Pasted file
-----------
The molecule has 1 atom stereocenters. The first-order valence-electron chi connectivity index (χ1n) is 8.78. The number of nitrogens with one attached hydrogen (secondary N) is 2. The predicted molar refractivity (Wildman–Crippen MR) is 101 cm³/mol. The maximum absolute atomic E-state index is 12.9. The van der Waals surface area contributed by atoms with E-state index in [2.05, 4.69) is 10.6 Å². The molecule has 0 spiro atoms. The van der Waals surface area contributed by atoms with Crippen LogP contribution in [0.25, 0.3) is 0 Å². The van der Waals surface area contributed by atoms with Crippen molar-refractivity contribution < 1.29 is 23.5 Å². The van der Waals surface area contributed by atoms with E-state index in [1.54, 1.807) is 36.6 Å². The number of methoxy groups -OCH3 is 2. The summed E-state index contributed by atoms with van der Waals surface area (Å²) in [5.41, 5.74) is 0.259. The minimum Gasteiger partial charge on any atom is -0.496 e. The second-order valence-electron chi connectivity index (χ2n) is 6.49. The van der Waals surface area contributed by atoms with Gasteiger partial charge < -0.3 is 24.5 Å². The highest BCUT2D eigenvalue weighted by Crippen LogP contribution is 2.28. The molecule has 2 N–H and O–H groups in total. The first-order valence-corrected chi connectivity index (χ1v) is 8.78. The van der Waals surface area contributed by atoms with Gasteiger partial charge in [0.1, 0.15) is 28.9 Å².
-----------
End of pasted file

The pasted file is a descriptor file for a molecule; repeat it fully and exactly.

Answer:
The molecule has 1 atom stereocenters. The first-order valence-electron chi connectivity index (χ1n) is 8.78. The number of nitrogens with one attached hydrogen (secondary N) is 2. The predicted molar refractivity (Wildman–Crippen MR) is 101 cm³/mol. The maximum absolute atomic E-state index is 12.9. The van der Waals surface area contributed by atoms with E-state index in [2.05, 4.69) is 10.6 Å². The molecule has 0 spiro atoms. The van der Waals surface area contributed by atoms with Crippen LogP contribution in [0.25, 0.3) is 0 Å². The van der Waals surface area contributed by atoms with Crippen molar-refractivity contribution < 1.29 is 23.5 Å². The van der Waals surface area contributed by atoms with E-state index in [1.54, 1.807) is 36.6 Å². The number of methoxy groups -OCH3 is 2. The summed E-state index contributed by atoms with van der Waals surface area (Å²) in [5.41, 5.74) is 0.259. The minimum Gasteiger partial charge on any atom is -0.496 e. The second-order valence-electron chi connectivity index (χ2n) is 6.49. The van der Waals surface area contributed by atoms with Gasteiger partial charge < -0.3 is 24.5 Å². The highest BCUT2D eigenvalue weighted by Crippen LogP contribution is 2.28. The molecule has 2 N–H and O–H groups in total. The first-order valence-corrected chi connectivity index (χ1v) is 8.78. The van der Waals surface area contributed by atoms with Gasteiger partial charge in [0.1, 0.15) is 28.9 Å².